These tests showed that the design of 45 to 50 Hz resonance was optimum. As such, it was determined that the loss of data was the result of the DFI recorders being susceptible to the frequencies experienced by the vehicle immediately following SRB ignition.

No corrective actions were planned or implemented, and the minor data hits that could result from SRB ignition were accepted for STS-2 and STS-3.

Another such IFA toward un-tested vehicle performance came during payload bay door closure on FD-3.

Classed as IFA STS-1-V-45A, the review notes that, “The Payload Bay Door (PLBD) closure overlap on rehearsal and entry days was more than predicted for STS-1. During door operations on rehearsal and entry days, the STS-1 crew reported a door centerline overlap in excess of 3 in. at the number 12 latch location.”

At the time, a 4 inch overlap was the design maximum. To gather more data on this, a theodolite measurement system was added to STS-2.

The IFA review eventually determined, following on-orbit observations from the STS-2 crew of no apparent overlap, that the “crew visual technique cannot be used to establish the precise magnitude of any overlap/gap condition, especially in the aft portion of the payload bay.”

No further action was required on this IFA, and it had no effect on subsequent missions.

Review Columbia’s history – from birth to death – via these two part specials:

Now, 30 years after STS-1, Columbia’s legacy – like that of Yuri Gagarin’s – has sadly outlived her.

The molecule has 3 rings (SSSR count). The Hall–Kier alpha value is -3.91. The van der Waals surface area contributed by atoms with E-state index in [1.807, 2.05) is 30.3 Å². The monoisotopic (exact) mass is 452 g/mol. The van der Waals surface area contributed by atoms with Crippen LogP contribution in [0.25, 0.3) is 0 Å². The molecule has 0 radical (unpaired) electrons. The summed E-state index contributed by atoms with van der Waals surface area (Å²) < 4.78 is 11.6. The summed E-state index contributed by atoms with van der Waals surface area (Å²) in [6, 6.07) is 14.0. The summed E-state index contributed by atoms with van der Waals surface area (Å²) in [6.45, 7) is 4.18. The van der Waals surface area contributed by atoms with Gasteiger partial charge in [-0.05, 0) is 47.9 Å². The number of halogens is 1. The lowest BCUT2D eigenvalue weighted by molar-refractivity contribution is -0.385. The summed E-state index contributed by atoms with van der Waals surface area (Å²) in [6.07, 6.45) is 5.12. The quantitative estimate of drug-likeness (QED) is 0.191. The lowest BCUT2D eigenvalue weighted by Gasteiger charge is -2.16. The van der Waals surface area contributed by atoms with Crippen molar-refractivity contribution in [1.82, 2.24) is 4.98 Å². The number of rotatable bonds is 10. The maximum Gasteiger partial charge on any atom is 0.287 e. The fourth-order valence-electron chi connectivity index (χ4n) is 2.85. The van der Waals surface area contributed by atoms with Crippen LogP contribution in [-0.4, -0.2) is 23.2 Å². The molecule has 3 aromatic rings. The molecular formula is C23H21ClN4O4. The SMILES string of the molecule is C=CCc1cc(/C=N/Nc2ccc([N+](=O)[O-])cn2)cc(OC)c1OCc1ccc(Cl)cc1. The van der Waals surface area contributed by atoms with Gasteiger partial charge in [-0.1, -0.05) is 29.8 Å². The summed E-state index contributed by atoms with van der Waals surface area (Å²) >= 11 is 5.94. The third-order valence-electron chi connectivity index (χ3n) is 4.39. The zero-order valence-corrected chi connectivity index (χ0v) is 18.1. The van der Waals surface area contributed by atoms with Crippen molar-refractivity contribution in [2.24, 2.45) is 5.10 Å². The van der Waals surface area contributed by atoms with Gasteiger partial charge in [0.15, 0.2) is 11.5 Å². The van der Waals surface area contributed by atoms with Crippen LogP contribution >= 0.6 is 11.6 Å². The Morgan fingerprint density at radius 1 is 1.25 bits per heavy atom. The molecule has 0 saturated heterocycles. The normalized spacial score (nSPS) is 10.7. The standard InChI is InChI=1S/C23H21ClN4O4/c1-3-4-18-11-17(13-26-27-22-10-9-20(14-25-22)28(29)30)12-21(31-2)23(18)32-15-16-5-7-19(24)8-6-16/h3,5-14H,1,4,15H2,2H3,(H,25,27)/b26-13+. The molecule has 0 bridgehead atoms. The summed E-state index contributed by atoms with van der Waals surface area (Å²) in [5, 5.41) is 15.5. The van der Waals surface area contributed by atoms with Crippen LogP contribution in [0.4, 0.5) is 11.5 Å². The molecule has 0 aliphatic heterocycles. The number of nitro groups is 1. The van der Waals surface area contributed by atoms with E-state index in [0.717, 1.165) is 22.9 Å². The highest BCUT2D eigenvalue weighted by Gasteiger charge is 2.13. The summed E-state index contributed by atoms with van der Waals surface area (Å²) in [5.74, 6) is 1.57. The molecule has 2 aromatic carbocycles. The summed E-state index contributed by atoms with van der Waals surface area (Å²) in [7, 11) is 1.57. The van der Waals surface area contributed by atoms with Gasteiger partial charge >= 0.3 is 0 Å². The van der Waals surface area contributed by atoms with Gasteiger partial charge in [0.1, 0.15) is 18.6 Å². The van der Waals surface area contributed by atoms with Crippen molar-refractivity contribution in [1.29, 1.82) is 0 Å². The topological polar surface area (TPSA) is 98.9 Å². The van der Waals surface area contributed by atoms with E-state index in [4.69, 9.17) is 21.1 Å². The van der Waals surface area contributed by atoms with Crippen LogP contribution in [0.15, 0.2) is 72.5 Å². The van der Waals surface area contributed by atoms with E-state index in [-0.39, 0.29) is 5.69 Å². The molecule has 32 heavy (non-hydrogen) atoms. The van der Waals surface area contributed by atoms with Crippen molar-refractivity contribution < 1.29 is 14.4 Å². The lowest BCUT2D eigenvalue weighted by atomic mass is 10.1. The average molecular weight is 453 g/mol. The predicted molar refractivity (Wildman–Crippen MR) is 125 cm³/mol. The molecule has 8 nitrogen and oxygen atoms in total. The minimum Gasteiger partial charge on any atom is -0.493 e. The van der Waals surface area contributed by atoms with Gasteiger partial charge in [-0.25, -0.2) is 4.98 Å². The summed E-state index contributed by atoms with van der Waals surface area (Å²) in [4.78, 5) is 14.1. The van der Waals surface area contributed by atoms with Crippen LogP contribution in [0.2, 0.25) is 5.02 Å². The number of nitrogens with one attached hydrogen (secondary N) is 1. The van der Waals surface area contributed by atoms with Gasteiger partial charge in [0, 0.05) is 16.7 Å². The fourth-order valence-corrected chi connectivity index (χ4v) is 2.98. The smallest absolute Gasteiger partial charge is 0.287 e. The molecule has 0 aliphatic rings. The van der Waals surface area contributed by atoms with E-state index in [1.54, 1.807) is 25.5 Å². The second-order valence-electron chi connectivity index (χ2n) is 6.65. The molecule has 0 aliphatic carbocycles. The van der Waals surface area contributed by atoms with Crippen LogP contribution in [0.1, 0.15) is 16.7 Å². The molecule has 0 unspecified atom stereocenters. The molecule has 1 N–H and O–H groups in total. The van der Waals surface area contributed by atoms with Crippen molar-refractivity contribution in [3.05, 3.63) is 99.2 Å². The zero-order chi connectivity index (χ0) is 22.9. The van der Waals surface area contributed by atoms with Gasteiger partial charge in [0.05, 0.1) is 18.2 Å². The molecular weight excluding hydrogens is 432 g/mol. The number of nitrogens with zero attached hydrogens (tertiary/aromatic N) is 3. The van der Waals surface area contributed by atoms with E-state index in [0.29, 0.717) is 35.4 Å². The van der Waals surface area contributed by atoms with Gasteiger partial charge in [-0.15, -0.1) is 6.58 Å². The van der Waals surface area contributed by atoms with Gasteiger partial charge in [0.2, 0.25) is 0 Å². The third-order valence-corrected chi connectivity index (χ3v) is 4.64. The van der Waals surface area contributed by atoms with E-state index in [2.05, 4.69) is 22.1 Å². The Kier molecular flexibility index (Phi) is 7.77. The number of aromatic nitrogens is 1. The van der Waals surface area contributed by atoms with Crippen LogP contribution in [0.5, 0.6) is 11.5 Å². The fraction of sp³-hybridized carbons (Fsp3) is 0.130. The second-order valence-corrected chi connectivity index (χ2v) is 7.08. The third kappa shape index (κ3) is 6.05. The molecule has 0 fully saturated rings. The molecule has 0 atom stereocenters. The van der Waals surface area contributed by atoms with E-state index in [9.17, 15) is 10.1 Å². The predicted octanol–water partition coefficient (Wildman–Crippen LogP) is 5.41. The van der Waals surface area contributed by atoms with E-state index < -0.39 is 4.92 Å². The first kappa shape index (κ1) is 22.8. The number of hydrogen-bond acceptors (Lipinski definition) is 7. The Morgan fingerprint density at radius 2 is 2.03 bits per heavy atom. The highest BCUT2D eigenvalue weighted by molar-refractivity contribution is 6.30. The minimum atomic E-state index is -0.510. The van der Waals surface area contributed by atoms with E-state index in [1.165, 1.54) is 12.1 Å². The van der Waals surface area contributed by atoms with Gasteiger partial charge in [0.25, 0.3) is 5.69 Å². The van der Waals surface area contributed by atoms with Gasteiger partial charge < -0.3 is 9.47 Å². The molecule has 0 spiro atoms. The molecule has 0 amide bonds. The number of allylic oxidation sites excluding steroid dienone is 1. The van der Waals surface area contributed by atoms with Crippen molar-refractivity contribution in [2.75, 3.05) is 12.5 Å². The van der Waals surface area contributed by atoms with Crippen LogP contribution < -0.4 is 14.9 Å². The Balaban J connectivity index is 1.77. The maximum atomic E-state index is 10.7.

The dedication and intense review of all vehicle system performance is something that has rightfully never waned within the Shuttle Program. To this day, an extensive post-flight review is conducted on each vehicle following the completion of a mission.

And plans are in place to continue that process right through a complete post-flight review for STS-135 – despite the fact that no mission will be flown after STS-135 this summer.

In short, while the Shuttle Program has proven itself many times over, it has always reinforced our desire to learn everything possible about our spaceflight vehicles and to never give up on the quest for understanding & engineering data.

Even now, as NASA prepares Columbia’s remaining sisters (Discovery, Atlantis, and Endeavour) for retirement, an extensive post-service tear-down and inspection plan has been created by NASA to study and examine parts of the vehicles that have been in service since the three remaining vehicles began flying.

(Images: MaxQ Entertainment/, NASA TV, L2 Historical).